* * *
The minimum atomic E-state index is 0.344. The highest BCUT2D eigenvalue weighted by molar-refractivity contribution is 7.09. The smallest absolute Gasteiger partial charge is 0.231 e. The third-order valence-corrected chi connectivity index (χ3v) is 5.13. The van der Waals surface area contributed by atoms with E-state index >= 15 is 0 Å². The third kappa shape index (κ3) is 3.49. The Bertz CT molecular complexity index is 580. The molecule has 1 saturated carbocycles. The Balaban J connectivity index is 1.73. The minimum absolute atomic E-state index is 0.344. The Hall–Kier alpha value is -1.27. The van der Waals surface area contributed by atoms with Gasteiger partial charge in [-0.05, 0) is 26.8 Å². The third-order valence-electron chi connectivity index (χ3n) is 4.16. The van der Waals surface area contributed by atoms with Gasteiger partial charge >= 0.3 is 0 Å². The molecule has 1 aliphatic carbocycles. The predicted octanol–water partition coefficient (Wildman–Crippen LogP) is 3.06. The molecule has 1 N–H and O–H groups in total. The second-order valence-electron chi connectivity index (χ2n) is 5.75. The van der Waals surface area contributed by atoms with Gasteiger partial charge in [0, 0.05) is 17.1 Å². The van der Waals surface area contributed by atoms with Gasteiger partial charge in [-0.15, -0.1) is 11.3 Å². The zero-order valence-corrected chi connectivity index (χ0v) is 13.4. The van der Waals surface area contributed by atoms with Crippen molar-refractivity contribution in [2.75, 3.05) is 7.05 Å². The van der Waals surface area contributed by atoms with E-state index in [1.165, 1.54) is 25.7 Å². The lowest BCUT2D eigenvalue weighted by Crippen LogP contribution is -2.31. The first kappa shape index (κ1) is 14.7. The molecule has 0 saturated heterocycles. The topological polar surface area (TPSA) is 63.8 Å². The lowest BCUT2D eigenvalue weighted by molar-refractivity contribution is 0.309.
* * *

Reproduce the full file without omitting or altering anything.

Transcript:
The minimum atomic E-state index is 0.344. The highest BCUT2D eigenvalue weighted by molar-refractivity contribution is 7.09. The smallest absolute Gasteiger partial charge is 0.231 e. The third-order valence-corrected chi connectivity index (χ3v) is 5.13. The van der Waals surface area contributed by atoms with E-state index >= 15 is 0 Å². The third kappa shape index (κ3) is 3.49. The Bertz CT molecular complexity index is 580. The molecule has 1 saturated carbocycles. The Balaban J connectivity index is 1.73. The minimum absolute atomic E-state index is 0.344. The Hall–Kier alpha value is -1.27. The van der Waals surface area contributed by atoms with Gasteiger partial charge in [-0.05, 0) is 26.8 Å². The third-order valence-electron chi connectivity index (χ3n) is 4.16. The van der Waals surface area contributed by atoms with Gasteiger partial charge >= 0.3 is 0 Å². The molecule has 1 aliphatic carbocycles. The predicted octanol–water partition coefficient (Wildman–Crippen LogP) is 3.06. The molecule has 1 N–H and O–H groups in total. The second-order valence-electron chi connectivity index (χ2n) is 5.75. The van der Waals surface area contributed by atoms with Gasteiger partial charge in [0, 0.05) is 17.1 Å². The van der Waals surface area contributed by atoms with Gasteiger partial charge in [-0.15, -0.1) is 11.3 Å². The zero-order valence-corrected chi connectivity index (χ0v) is 13.4. The van der Waals surface area contributed by atoms with Crippen molar-refractivity contribution in [2.75, 3.05) is 7.05 Å². The van der Waals surface area contributed by atoms with E-state index in [1.165, 1.54) is 25.7 Å². The lowest BCUT2D eigenvalue weighted by Crippen LogP contribution is -2.31. The first kappa shape index (κ1) is 14.7. The molecule has 0 saturated heterocycles. The topological polar surface area (TPSA) is 63.8 Å². The lowest BCUT2D eigenvalue weighted by molar-refractivity contribution is 0.309.